4. Seeking interest from a retail chain to build a new store in the Mount Rogers area.
“Right now, people are having to drive up to 50 minutes just to get things like groceries,” said Shepley. “There are a few smaller stores available; but coming off of that, the other thing we want to do is take a close look at all of the things we can do for that part of the county.”
This includes coming to a decision about how to properly utilize the former Mount Rogers School building. The building is currently owned by the county, but it is utilized each year by the Mount Rogers Volunteer Fire Department for the Whitetop Maple Festival, their biggest fundraiser of the year.
“There are a lot of ideas about what could be done, but I want to go to the people who liver there, listen to what they have to say, and see about making their suggestions into reality,” said Shepley. He stressed that the committee that will be put together for the school building’s discussion will be made up of people from the Mount Rogers area. The effort will be assisted by the new supervisor Tom Revels, who represents this region.

5. Gathering information for the Grayson County Career and Technical Education (CATE) Center from local businesses to determine what skillsets are needed in the area.
“One of the things I learned when I came into this job, is that we may not have enough people who have gained the necessary skills to fill the job slots that are available here. We want to work with businesses and the school system, so that students are turned out with the skills they need to work in this area,” said Shepley.

6. Forming an agricultural advisory council made up of agricultural experts in the community, to explore ways of making the county more inviting for agricultural opportunities.
“We want to create incentives for more farming and agriculture-oriented activities. Agriculture is our biggest industry, so we want to capitalize on this if possible,” said Shepley. “We want to hear from the people who are experts and live an agricultural-ortiented lifestyle, and learn what we can do for them to make their jobs easier while expanding agriculture here in the county.”

7. Promoting tourism in the area.
The county is working with Kevin Spurlin of the Grayson Agricultural and Technical Education (GATE) Center, who has put together a team to explore how to comprehensively market the tourism aspects of the county.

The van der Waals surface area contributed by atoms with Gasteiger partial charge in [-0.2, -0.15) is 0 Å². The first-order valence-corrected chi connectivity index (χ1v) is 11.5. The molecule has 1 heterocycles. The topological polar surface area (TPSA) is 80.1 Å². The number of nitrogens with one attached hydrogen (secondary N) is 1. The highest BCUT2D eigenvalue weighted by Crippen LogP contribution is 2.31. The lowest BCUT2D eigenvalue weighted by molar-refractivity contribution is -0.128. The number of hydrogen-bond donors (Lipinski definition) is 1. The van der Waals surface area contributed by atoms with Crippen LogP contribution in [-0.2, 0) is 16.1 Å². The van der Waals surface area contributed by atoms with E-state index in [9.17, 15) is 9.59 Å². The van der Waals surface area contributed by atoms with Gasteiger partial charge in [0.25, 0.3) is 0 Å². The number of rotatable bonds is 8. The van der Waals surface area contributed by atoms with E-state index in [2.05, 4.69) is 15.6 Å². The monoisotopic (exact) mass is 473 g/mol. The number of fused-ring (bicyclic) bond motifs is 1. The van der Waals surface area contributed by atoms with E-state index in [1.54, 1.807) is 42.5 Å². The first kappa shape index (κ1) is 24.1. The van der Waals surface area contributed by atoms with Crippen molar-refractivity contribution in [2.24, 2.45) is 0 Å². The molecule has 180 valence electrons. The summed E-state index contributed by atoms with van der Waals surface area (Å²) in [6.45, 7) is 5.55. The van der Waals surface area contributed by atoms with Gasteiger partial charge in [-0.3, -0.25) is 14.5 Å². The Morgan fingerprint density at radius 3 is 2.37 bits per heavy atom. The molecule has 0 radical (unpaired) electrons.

8. Providing a new community for senior citizens.
“We want to look into the possibility of putting together a village of small houses — about 1000 square feet apiece — for members of our senior population,” Shepley said. “We want this to be a gated community, with a medical team on staff at all times so there is easy access to healthcare.”
The community, he explained, would offer the same services as a nursing home, while still giving seniors an autonomous lifestyle in their own homes.
If made a reality, Shepley added that they would want the homes to be built by the county’s CATE students, to support the school’s building trades program.
“What brought this idea to mind was learning that in the western part of the county, around 50 percent of people who live in that area live alone. A lot of them live in houses that are too big for them now; and while they want to be with other people, they still want their independence.”
Shepley hopes to see this idea offer a variety of opportunities; not just for senior housing, but for jobs and partnerships to provide the seniors with activities within the community.

A few more ideas are still in the works, and Shepley assured that he will provide more information on these and other initiatives as it becomes available.
“In order for these things to work, I need as much input from the community as possible,” he said. “As always, I welcome input from the community on these or any activities the county has going on. Let’s capitalize on what our amazing county has to offer, and build on the traditions of the past without altering the culture of the county. I want to enhance Grayson County, and give us better opportunities to shop, hold cultural events, and interact with each other in a matter that makes this an even better place to live.”